There are a few moments when she seems less polished than others — she rushes through the beginning of a pair of verses, for example. But overall, she does a mighty good job.

“I think for the first time for me in weeks, Didi you were on fire,” Randy says.

“You have an amazing voice,” Ellen says. “I thought you sounded great, and you made the word ‘fire’ two syllables, which I thought was gr-eat.”

“I think sometimes when you push on your vocals you lose your way a bit,” Kara says. “But what I liked tonight that I saw was an intensity that you attacked the song with. … There’s something very compelling about the sweetness of your voice with the eeriness of the song, and you did it last week.”

“What I like about you is that you are beginning to show us the kind of artist you want to be,” Simon says. “Very cool choice of song. … But I’ve been a fan of yours for the last two to three weeks. Again, it’s a very solid, but not brilliant, performance.”

Ah, I’d forgotten that Casey is from Cool, Texas. And his mom’s pretty cool herself.

He sings “It’s All Over Now” with a bluesy, country-ish twist. It’s very listenable, although there’s something about the way he smiles throughout the performance that makes it seem like he’s hamming it up for the cameras, which is weird.

I like Casey’s voice, and I think that he’s a pretty well put together performer. And I certainly think he should keep going in the competition. But the way he approaches this song doesn’t completely jibe for me. It’s the least connected performance I’ve seen so far this episode.

“You’re back to the Casey I love,” Randy says. “I loved it.”

“For most women, their hearts are going to start racing just looking at you,” Ellen says. “But for people like me — blondes…. I thought it was fantastic.”

“I think that I said … that you were trying to be a rock star,” Kara says. “Well, tonight, you were a rock star.”

“You look great, you sang it well, you played the guitar well,” Simon says. “For me, that was like an audition performance, not using this stage and the platform you have to do what I’ve seen with other artists over the years, which is to do something incredible. And I think that’s what you’ve got to start doing now — you’ve got to push yourself.”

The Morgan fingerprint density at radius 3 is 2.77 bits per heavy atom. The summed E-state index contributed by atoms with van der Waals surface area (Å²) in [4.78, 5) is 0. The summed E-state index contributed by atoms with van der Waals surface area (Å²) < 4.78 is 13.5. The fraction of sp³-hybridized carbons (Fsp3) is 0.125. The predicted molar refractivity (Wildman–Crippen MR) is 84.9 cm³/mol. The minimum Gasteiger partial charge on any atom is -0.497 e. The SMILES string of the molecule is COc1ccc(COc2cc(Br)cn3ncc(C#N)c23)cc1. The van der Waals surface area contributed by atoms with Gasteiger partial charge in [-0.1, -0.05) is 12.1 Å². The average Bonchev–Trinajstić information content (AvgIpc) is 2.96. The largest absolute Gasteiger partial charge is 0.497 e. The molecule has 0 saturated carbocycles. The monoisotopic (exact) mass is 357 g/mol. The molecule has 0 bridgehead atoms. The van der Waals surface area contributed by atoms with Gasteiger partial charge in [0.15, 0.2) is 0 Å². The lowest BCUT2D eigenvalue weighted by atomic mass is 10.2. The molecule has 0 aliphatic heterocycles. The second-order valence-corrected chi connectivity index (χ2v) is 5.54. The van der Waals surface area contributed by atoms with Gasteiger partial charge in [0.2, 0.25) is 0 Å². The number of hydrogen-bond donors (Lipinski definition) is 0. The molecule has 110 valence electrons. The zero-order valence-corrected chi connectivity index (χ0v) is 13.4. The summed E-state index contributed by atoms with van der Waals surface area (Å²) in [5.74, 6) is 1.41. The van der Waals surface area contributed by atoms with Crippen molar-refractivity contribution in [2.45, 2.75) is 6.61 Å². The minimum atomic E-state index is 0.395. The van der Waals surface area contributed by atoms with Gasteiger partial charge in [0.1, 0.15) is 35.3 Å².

“I didn’t realize you were a natural blonde,” Seacrest says to Ellen. Who doesn’t look happy at all that he said that. Thud.

During Lacey’s intro interview, we see a very young Lacey picking her nose. Ew.

She sings “Ruby Tuesday.” At first I really hate it. There’s something about her voice that, when singing those particular lyrics at that particular tone, really starts to grate on my nerves. But when the song builds to its hook, though, I do a complete 180: Her pacing seems perfect, the quirky tone to her voice adds rather than detracts; it’s finally listenable.

Could it be the sitting on the side of the stage that’s the difference between a good Lacey performance and a bad one?

“I wasn’t jumping up and down about it vocally because it wasn’t one of those wow moments,” Randy says. “It was definitely the most interesting one of the night so far.”

“I thought it was weird that in the slowest part of the song you were standing and moving and then when it started kind of building, you sat down,” Ellen says. “You like to sit on the edge of things; don’t go to the Grand Canyon. … It was a little, a tiny, tiny bit sleepy for me.”

“It was 50/50 for me,” Kara says. “There definitely were some issues where you didn’t hit the notes right.”

“You perform like an actress,” Simon says. “It’s just very, very thought through. … Maybe you’ve just got to stop overthinking this. … You’re in danger of doing the same thing every week.”

From his intro interview, we learn that Andrew’s dad thought Andrew “was going to be a custodian or something” because he liked collecting keys. Or he could have been a locksmith, I guess. Or a really sly thief.

He sings “Gimme Shelter.” But before that, he apparently hopped into a hot tub time machine that brought him alllllll the way back to 1986, when lots of people made lots of money singing songs exactly the way Andrew does.